dslr video cameras get awesome depth of field and can look spectacular, but all those videos you see that look amazing are carefully set up and the cameras are often on multithousand dollar rigs and used by people who really know what they're doing. They're great for some applications, however action (presumably skiing) shooting certainly isnt one.
just pick yourself up an hmc150, you're already in the price range.
^I agree partly, but he probably wants to take stills as well if he is looking at the 5d mkii
you can also achieve pretty good DOF buy buying/making a 35mm adapter and using a dslr lens on a camcorder
Scott Vail counted to infinity... Twice.
How could Long Islanders put Lax in front of working out and getting haircuts every week?
I dont think i really trust making one, and buying one will set you back around 2 grand, and that's only with probably one lens, maybe two. I haven't used an adapter yet, but its the next big thing on my shopping list. I've heard they overall a bitch to shoot with though, definitely not something you would typically use for skiing.
I doubt he really requires the shallow DOF, no offense, so i don't think he really requires a 5d mark ii, or a 35mm adapter otherwise.
i know there's awesome footage out there, but it really depends on what you're shooting. So what will you be shooting? I hear it doesn't handle fast pans/movement well, so if you're planning on throwing a wide angle on it and trying to do follow cams i don't think this is the camera for you.
There's awesome footage shot with just about every camera, you just have to know how to use it, and use it for the correct applications.
I'm sorry if i'm coming off rude, i just don't want you to buy this and realize it doesnt really work for what you wanted to use it for. Don't be fooled by all the beautiful videos out there, it may not be the right camera for you.
i am looking to use the video function mostly for short ski clips...i have a sony handycam sr7 right now...it works for me but the 5d just looks like the videos are better...but realizing that these photographers are most likely using ridiculous set ups along with the camera is making me think twice about getting it
Look at getting the Canon 7D if you want to do a lot of video. It can handle 24p and 60i. If you arent that great with DSLR's it will be a learning curve for sure. However the end result is well worth it.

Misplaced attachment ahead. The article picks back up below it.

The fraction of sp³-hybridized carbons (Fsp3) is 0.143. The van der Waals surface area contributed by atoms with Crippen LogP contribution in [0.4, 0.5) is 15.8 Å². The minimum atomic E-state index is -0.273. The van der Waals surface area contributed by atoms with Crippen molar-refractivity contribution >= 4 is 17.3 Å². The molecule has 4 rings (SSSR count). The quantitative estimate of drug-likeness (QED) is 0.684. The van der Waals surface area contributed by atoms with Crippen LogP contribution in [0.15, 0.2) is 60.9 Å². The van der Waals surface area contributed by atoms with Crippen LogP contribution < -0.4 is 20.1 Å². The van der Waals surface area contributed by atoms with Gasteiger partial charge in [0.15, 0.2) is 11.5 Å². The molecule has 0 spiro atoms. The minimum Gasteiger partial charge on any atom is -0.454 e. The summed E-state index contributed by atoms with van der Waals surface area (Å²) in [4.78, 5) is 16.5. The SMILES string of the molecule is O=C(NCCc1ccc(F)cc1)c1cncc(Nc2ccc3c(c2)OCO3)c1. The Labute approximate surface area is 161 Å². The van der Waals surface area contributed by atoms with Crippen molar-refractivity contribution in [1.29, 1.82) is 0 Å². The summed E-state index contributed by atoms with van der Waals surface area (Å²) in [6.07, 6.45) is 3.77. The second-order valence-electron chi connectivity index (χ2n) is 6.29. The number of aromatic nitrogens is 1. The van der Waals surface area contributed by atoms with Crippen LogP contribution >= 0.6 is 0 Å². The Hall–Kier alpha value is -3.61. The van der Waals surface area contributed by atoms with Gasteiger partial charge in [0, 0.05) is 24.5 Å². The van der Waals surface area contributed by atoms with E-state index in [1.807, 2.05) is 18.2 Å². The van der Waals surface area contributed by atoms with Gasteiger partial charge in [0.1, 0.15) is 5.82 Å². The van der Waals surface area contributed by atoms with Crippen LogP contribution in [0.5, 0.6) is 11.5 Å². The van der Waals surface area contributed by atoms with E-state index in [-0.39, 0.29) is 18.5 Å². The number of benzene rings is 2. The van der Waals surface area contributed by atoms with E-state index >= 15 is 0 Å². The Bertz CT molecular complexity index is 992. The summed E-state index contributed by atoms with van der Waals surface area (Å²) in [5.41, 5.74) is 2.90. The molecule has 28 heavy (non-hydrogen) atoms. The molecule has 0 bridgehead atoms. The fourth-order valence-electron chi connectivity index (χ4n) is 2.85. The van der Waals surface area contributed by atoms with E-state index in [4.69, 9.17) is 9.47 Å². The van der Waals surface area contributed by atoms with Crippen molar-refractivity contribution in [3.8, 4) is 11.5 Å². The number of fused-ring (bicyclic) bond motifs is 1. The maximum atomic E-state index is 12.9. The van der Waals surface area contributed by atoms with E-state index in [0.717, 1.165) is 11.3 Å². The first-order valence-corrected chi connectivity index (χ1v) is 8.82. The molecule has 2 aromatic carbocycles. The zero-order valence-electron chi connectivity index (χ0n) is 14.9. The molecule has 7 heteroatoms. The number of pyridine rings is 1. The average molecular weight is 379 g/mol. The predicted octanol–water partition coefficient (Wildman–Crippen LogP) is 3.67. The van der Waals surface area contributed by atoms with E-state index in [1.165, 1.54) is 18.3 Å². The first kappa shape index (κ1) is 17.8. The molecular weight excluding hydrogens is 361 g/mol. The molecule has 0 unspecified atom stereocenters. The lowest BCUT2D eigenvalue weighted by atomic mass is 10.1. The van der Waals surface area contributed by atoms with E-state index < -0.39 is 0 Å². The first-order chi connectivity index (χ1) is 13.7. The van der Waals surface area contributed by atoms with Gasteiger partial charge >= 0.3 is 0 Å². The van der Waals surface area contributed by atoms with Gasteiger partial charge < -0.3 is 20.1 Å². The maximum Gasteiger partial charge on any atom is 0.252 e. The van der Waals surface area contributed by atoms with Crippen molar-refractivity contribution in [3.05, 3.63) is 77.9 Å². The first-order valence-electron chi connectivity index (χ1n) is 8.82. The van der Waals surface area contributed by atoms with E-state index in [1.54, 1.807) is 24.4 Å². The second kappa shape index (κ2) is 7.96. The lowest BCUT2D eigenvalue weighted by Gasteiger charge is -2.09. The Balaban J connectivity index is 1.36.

Canon 5D MkII
"Plus, she has boobs, boobs make you quite popular on newschoolers for some strange reason."-Jessbuff Member Number- 13302 eat.breathe.sleep.ski BLACK WATCH
yea that is a great example of how a nice rail system or handle system can greatly improve your footage. Another thing I would consider getting Is a follow focus just to help you focus things a bit easier.
get the 7d instead, it'll cost you 1k less and is much better for more amateur geared photo/video, the 5dmk2 is a serious pro camera that's difficult to use for video as well as stills if you don't have a very solid SLR background
Yea I just posted those two because they are the only ones I know of at this point. I'm sure with time more people will start to make stuff for them because using the 5d and the 7d for video is getting more and more popular.
yea still doing some research for these things I dont think there is that many manufactures at this point because high end video is pretty new for the SLR world. I have a D90 and I am currently trying to design my own handle system for video
Im thinking about using steel about 2x8 inches and drilling a hole in the center for the tripod mount then framing a rectangle by welding steel at a right angles or something and some how creating a handle from the top... still a rough idea and i dont know much about welding so i'm not real sure what i can do...